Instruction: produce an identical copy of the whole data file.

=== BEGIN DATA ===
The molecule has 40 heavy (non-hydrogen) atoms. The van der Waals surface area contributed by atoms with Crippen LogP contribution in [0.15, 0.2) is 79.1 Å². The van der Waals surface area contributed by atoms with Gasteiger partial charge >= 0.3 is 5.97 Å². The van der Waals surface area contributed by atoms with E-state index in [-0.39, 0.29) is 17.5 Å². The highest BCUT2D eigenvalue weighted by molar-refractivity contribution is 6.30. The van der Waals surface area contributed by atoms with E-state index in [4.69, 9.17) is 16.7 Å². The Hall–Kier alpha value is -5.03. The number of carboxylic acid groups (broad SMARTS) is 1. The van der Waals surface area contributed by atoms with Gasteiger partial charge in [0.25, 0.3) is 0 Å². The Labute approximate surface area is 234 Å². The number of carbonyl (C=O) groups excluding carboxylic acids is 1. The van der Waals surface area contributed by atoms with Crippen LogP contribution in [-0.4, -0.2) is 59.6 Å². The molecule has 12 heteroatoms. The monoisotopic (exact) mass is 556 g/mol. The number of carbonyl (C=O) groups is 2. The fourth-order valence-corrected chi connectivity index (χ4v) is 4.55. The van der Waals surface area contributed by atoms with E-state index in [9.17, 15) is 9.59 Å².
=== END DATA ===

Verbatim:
The molecule has 40 heavy (non-hydrogen) atoms. The van der Waals surface area contributed by atoms with Crippen LogP contribution in [0.15, 0.2) is 79.1 Å². The van der Waals surface area contributed by atoms with Gasteiger partial charge >= 0.3 is 5.97 Å². The van der Waals surface area contributed by atoms with E-state index in [-0.39, 0.29) is 17.5 Å². The highest BCUT2D eigenvalue weighted by molar-refractivity contribution is 6.30. The van der Waals surface area contributed by atoms with E-state index in [4.69, 9.17) is 16.7 Å². The Hall–Kier alpha value is -5.03. The number of carboxylic acid groups (broad SMARTS) is 1. The van der Waals surface area contributed by atoms with Gasteiger partial charge in [0.25, 0.3) is 0 Å². The Labute approximate surface area is 234 Å². The number of carbonyl (C=O) groups excluding carboxylic acids is 1. The van der Waals surface area contributed by atoms with Crippen LogP contribution in [-0.4, -0.2) is 59.6 Å². The molecule has 12 heteroatoms. The monoisotopic (exact) mass is 556 g/mol. The number of carbonyl (C=O) groups is 2. The fourth-order valence-corrected chi connectivity index (χ4v) is 4.55. The van der Waals surface area contributed by atoms with E-state index in [9.17, 15) is 9.59 Å².